Its popularity rose dramatically after the Protestant Reformation, as the chairs were plain in style, a trait valued by early Protestants.
The chair came across the Atlantic with the early American colonists.
Provenance is the custodial history of the antique. As with all antiques, the quality of the craftsmanship determines a great deal of the value.
Most ladderbacks of the 18th century had arms, although armless chairs were common.Some are rockers, some are not; rockers were sometimes added later.It was easy to construct, simple in design and affordable to make.Today, these classic chairs are desirable pieces for antique collectors.The posts of the chair are perpendicular to each other and were usually turned, or rounded, on a lathe.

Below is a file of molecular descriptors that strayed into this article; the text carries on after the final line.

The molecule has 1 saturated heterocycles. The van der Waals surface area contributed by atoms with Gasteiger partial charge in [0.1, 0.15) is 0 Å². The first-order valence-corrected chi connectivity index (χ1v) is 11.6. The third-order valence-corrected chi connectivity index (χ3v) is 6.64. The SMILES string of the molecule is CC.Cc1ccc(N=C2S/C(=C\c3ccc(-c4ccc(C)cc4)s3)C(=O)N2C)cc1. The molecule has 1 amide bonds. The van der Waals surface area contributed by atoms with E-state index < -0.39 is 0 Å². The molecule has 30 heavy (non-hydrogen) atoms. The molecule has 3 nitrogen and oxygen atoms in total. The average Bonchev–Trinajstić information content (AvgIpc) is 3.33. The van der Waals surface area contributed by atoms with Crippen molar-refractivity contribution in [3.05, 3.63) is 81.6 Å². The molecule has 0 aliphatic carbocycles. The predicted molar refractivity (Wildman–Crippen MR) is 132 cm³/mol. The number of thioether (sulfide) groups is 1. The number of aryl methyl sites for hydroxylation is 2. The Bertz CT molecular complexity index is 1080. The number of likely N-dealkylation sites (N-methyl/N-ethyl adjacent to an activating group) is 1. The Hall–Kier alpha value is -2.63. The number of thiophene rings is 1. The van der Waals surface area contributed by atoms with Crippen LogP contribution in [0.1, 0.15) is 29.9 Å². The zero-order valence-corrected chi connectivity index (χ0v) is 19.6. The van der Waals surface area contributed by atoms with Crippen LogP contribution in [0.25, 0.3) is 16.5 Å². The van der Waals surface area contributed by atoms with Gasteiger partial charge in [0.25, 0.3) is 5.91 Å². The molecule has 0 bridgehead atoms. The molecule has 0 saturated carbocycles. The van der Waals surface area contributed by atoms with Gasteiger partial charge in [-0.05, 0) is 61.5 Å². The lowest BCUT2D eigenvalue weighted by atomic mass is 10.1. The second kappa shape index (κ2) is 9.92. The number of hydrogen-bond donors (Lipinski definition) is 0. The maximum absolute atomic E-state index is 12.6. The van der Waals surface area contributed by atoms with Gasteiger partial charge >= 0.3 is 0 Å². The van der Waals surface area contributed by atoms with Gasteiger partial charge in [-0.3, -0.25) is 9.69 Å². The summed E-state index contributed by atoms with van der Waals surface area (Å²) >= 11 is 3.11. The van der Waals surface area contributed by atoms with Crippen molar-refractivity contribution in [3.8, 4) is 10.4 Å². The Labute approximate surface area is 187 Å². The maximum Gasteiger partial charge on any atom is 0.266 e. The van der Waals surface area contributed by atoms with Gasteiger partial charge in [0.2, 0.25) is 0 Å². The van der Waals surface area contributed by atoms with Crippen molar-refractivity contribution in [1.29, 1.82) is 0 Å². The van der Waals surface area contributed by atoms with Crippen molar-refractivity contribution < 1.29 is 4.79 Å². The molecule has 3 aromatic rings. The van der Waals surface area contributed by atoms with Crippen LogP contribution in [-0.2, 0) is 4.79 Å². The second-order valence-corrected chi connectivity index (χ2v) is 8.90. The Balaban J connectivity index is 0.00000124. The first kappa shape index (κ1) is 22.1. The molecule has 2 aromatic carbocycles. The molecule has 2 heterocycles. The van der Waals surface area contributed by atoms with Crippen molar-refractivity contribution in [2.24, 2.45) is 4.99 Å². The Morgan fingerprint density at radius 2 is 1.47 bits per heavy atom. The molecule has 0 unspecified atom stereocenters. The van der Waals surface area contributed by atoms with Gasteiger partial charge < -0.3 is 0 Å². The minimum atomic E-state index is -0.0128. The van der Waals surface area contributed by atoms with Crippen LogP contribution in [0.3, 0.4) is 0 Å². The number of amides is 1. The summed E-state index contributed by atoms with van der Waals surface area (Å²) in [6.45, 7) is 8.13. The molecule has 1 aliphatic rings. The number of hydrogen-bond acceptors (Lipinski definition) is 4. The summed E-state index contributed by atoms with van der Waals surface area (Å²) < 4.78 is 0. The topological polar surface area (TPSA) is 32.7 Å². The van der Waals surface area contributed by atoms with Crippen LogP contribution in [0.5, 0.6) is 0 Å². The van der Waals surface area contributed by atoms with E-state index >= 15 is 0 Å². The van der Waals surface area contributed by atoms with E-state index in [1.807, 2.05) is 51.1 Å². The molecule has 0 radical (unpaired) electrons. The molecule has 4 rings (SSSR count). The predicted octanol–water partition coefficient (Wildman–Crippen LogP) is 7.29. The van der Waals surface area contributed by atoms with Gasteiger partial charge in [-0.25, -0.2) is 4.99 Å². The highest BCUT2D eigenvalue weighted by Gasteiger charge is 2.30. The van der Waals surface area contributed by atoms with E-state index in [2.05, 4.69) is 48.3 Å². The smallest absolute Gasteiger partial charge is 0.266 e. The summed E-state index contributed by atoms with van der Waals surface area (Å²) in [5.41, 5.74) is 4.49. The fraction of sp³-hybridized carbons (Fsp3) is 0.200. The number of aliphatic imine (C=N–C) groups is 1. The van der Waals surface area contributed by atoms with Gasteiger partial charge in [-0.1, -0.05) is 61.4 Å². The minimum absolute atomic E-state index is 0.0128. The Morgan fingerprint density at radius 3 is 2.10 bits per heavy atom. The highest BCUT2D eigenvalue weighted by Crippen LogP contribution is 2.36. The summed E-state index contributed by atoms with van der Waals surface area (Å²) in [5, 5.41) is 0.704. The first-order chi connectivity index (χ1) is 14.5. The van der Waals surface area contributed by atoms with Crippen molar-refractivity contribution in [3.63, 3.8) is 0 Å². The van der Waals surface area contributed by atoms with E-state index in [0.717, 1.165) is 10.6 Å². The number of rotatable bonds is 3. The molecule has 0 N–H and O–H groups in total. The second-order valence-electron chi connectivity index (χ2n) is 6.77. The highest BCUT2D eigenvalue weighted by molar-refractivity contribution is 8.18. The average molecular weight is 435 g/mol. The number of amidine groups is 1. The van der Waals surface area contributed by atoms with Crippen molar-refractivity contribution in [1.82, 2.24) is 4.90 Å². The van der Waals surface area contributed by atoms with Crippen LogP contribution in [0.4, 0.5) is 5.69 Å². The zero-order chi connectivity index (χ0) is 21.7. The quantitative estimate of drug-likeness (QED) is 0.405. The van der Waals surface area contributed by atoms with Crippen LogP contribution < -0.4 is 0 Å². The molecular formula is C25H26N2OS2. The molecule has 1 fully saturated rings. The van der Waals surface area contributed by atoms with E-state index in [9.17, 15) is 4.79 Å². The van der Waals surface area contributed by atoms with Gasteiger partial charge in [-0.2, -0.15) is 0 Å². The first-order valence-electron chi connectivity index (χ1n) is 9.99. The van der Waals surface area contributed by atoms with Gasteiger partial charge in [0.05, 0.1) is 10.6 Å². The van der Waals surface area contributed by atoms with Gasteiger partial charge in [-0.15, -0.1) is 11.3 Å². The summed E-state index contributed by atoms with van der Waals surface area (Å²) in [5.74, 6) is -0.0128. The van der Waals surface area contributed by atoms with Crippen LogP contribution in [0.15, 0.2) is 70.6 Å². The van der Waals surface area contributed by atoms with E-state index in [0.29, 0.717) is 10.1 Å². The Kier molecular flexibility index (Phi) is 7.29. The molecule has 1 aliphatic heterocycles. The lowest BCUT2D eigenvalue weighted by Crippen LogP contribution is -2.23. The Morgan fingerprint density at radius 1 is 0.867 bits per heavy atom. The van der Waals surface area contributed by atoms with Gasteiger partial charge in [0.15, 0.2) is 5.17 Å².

The classic version features a high back and a woven rush seat.
The most popular finishes were stain or paint, usually in red or black.
The ladderback is believed to originate in the Middle Ages in Europe.
It served as a dining chair, a "sitting" chair and a pew chair.
Quakers used it as the chair for their meeting houses.
Furniture makers in Philadelphia, Boston and other colony centers made it and sold to all classes of colonists.